Reading Scripture: No Easy Task

I said this about 2012, I will say it about 2013, and I expect it for 2014. In all the books concerning Theology and Christianity that I’ve read the past couple of years, whether they be written for lay people or academics, a recurring theme continually strikes me as having incalculable significance for today’s Church. Reading the Bible is no easy task, and yet it is vital to the life of the Church.

This past week I’ve read Stanley Hauerwas’ Unleashing the Scripture together with N.T. Wright’s Scripture and the Authority of God. Initially it was very clear that they take different approaches to understanding (and Hauerwas would prefer I said using) Scripture.

Wright appears to fall very neatly into the Historical Critical camp, writing against fundamentalism:

Genuine historical scholarship is still the appropriate tool with which to work at discovering more fully what precisely the biblical authors intended to say. We really do have access to the past; granted, we see it through our own eyes…Real history is possible; real historians do it all the time. Real, fresh, historical readings of the Bible, measured rigorously by the canons of real historical work, can and do yield fresh insight.”

In his book, Wright analyzes the polarization of debates and the need for fresh Kingdom-oriented, historically rooted exegesis. He has an entire chapter that lists out the major misreadings of the “left” and “right.”

Hauerwas takes a different approach, as he usually does I am told. His book is written to ask:

“Is your Bible made in the USA? Most Christians assume that they have a right, if not a pious obligation, to read the Bible. I challenge that assumption. No task is more important than for the church to take the Bible out of the hands of individual Christians in North America.”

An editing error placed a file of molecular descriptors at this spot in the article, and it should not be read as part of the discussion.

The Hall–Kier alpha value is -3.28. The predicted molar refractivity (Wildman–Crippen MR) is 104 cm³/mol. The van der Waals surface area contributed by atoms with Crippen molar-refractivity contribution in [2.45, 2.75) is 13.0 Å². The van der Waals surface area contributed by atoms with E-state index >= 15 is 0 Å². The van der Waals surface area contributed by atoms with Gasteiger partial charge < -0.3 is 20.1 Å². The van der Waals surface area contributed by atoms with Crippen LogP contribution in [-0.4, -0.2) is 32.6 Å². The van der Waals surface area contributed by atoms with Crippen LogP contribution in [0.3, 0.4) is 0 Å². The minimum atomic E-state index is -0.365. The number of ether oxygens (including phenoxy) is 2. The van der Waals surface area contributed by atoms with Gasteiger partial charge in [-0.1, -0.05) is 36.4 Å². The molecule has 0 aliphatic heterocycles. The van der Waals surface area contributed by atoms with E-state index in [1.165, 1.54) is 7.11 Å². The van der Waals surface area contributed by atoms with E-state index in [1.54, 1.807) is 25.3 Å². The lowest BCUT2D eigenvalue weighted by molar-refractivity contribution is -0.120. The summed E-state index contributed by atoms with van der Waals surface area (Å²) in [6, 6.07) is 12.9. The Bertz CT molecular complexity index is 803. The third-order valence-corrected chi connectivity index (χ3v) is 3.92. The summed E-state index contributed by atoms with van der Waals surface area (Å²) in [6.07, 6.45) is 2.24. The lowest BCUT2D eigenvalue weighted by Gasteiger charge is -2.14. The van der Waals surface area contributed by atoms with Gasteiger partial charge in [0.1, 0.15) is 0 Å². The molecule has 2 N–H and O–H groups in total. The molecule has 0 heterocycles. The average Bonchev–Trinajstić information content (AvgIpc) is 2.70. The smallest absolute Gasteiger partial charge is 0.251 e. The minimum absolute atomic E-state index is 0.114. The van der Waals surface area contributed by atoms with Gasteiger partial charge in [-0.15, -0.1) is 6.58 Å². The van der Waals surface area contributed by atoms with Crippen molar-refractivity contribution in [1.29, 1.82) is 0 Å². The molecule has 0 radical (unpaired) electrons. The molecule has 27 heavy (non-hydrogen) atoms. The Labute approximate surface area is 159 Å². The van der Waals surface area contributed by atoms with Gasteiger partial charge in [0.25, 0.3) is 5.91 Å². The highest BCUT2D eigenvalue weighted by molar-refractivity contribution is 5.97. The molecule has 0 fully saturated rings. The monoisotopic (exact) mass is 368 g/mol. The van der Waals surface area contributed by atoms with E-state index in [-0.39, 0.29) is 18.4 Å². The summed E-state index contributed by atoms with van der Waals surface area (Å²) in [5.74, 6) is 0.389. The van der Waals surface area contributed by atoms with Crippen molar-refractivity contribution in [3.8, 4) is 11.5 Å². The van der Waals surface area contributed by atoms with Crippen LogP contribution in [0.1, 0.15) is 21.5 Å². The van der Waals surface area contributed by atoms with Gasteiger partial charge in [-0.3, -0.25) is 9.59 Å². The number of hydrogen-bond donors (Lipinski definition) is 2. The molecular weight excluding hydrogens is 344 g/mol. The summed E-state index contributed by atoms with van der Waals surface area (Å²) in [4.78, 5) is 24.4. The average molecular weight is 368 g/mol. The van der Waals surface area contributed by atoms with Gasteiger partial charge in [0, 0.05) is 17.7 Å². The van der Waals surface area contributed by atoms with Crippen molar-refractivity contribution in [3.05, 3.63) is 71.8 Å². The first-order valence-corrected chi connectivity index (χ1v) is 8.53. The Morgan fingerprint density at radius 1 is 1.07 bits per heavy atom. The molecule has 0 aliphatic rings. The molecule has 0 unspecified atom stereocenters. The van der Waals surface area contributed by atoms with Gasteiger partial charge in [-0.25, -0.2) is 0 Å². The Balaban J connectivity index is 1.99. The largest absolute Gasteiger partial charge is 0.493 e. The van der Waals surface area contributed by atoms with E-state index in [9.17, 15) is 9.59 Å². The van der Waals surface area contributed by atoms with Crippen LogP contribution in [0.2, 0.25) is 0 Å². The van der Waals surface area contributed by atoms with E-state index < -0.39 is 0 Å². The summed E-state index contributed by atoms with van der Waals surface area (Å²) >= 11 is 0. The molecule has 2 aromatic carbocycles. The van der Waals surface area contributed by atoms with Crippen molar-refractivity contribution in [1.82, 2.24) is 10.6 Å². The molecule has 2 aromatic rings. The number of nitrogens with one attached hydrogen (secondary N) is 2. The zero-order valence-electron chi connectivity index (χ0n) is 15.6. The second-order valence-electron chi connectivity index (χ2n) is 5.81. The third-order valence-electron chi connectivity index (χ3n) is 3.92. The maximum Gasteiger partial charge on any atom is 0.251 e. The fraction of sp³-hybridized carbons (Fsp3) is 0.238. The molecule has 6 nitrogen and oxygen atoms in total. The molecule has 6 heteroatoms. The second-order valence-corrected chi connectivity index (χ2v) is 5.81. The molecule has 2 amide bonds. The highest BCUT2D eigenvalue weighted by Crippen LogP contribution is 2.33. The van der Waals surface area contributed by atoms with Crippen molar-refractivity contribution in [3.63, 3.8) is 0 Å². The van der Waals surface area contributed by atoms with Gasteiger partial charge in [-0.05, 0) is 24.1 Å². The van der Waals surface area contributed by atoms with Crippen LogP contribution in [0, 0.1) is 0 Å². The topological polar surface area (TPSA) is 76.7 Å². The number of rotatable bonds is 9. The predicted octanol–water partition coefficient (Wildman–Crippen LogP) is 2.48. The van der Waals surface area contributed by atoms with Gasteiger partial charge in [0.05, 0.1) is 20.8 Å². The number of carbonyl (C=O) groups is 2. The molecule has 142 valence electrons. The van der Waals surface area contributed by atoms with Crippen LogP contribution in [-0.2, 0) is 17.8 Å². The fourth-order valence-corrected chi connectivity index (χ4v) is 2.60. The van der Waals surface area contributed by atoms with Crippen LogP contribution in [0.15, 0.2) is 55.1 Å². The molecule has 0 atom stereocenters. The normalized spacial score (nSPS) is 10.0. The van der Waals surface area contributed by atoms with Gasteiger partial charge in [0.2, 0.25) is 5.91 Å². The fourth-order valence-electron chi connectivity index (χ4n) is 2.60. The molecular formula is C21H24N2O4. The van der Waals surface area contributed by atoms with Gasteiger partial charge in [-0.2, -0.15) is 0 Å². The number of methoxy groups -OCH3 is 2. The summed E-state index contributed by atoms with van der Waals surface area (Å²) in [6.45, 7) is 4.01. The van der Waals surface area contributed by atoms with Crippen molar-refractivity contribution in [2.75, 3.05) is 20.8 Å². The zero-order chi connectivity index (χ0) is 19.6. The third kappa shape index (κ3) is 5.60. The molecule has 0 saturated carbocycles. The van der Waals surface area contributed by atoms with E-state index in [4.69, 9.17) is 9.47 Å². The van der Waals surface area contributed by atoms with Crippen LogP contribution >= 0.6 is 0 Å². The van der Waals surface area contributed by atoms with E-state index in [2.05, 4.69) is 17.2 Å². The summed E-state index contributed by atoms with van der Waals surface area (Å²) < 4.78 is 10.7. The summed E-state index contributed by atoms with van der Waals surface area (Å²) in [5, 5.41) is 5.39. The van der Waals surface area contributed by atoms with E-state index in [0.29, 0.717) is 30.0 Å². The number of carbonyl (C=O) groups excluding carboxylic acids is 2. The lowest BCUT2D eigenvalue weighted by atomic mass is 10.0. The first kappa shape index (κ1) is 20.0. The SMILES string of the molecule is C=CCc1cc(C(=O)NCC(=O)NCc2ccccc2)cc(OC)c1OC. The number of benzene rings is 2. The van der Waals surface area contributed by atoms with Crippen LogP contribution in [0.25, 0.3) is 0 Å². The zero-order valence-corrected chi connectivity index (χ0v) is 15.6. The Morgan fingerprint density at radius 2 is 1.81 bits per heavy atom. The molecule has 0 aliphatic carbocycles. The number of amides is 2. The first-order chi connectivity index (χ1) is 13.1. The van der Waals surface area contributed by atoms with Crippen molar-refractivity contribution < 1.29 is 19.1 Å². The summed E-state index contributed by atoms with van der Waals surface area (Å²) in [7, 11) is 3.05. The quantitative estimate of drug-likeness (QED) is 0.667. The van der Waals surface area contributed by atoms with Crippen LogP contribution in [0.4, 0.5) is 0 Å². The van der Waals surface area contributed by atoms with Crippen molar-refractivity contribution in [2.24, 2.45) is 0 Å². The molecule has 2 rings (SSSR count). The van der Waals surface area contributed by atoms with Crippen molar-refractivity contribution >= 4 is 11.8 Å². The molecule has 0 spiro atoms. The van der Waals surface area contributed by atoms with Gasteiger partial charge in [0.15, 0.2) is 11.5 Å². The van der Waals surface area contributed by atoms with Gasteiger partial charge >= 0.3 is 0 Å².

The two most common reactions for folks who haven’t read Hauerwas before are to assume that he is either an elitist lunatic or that he can’t actually be serious, he just means to shock. I can tell you that after having read the book, neither is true. While Hauerwas does want to shock Christians on the one hand, he is doing it with the utmost seriousness, humility, and sincerity. I think the book makes a compelling case in support of the thesis I quoted above. Though, being a History major and having read Wright and others like him for some time now, I still feel comfortable in the higher criticism camp of interpretation. Contrasting with the view Wright portrays in his quote, Hauerwas writes:

I believe that the battle between literalistic fundamentalism and critical approaches to the Bible is the result of the abstraction of the text of the Bible from such practices. They share the assumption that the text of the Bible should make rational sense (to anyone), apart from the uses that the Church has for Scripture. Fundamentalism and biblical criticism seek to depoliticize the interpretation of Scripture on the grounds that the text has an objective meaning. The result is unchecked power to some interpreters over Scripture without such power being justified.”-p.18

Scripture can be rightly interpreted only within the practices of a body of people constituted by the unity found in the Eucharist. The Church, as the body of Christ, stands first and is more full than Scripture. This does not limit Scripture, but it reminds us that Christ appears before us not only in Scripture, but in the Church.” Hauerwas goes on to mention the earliest Christians not having the written gospels, and so text could not be the sole source of knowledge. The Church acted according to the spirit of the Gospel, and the Gospel came to life in the Church. There is a complex relationship between community and text, and in this case Church and Scripture.